Product Development Process with UX

The goal is to share how larger organizations can include user experience throughout the product development process.

Assumption: This is a larger organization with product development, marketing and technology teams.

1. Get an Idea or a Hypothesis

Where does an idea come from?

Most ideas at larger organizations come from three main areas: user feedback, user research, or marketing. This is not to say a person from any department can’t have an idea, but these are the biggest drivers of the main ideas.

User feedback can be user testing or user filled out surveys. User research can include user testing, interviews, or ethnographic research. Marketing can consist of market surveys and focus groups. User feedback and user research can uncover problems users are having. Marketing can provide details into whether a user will want to use or buy an idea.

“Marketing is the what and user research is the why!”

These tools allow an idea to be turned into a hypothesis. However a larger corporation would like more details on a hypothesis before backing it completely.

2. Validate the Idea

Is it good for the business?

Is it good for the users?

Will there be a return on investment in dollars?

These are some of the answers the business needs to build confidence in pushing an idea into production. To solve this, a small team of product development, user experience, development, and sometimes marketing strategy are brought together to keep the business, user, technology, and problem in mind to successfully evaluate it from all sides.

Some of the tools this group can use to do this can include prototyping, user testing, and iterating. First the team prototypes an idea.  Then the prototype can be tested with users to learn more about the problem, flow and direction of the idea. Finally, the team can iterate on the idea and keep going through this cycle until they feel they are confident in the direction.

To meet the needs of the organization the team can make sure the product owner feels confident in the idea. If the product owner is on board, then they can present the latest work to the leaders or stakeholders of the organization to “sell” the idea into the development phase.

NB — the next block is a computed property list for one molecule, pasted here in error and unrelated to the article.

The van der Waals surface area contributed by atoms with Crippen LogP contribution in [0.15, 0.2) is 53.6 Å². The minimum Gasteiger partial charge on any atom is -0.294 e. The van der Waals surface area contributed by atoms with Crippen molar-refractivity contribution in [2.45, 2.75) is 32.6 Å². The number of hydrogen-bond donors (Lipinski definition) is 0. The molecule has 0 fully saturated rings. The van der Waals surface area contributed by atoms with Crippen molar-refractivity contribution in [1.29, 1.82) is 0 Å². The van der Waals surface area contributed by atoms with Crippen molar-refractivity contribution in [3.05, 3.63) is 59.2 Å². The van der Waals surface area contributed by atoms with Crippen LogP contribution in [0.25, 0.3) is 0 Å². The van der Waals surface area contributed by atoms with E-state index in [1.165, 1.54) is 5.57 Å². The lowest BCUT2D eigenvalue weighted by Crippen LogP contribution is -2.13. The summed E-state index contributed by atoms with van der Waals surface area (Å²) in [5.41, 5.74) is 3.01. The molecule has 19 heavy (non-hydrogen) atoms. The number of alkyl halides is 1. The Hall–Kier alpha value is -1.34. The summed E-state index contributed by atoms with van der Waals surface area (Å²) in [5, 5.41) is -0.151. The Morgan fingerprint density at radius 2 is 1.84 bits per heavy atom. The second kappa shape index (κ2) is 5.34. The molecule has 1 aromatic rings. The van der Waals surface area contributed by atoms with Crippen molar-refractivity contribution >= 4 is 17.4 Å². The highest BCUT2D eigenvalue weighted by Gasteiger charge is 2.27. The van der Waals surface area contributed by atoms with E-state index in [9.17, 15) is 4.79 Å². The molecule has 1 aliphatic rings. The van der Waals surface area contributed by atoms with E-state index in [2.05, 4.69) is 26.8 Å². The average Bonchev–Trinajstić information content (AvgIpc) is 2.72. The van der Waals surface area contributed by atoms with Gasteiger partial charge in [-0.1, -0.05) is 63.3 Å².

3. Create the Product

With the stakeholder backing, the hypothesis can now be created into a larger project to share with more users. The team will still include product development, user experience, design, development, and sometimes marketing strategy however it may be a larger number of people now. The team can now build the hypothesis through scenarios. The scenario allows the team to take one path through the process while still delivering value.

In this phase it is easy to lose sight on the hypothesis and get bogged down in the technical details. The key is to keep the work small, and focus on a scenario to deliver value to the business and user. The team goes through a cycle of review by testing and researching the scenarios with users and iterating as they go.

Scenarios are hard. They deliver lots of little bits of  many different features. That makes development and design hard! Yes!

With the team building scenarios and continually iterating, they start to have enough scenarios to warrant a “product.” These scenarios are presented to the stakeholders with the details of the continuous feedback.

4. Continuous Development

The old adage “is when will the product go live?”, however the product has been live the whole time in this process. Now the new question is when will the company push more users to it? How many more scenarios should the team build? This is an easier process for marketing, product, and stakeholders now that the product has been live and the research and information is all there. The company can decide to go bigger, fast or slow, but they now have the information for the users and business to help them decide. The product can now deliver new value and scenarios continually with more information along the way.

With scenario based delivery, users can drive what is being built, the business can continually receive value, and the technology can be kept updated. It is a win-win for all!

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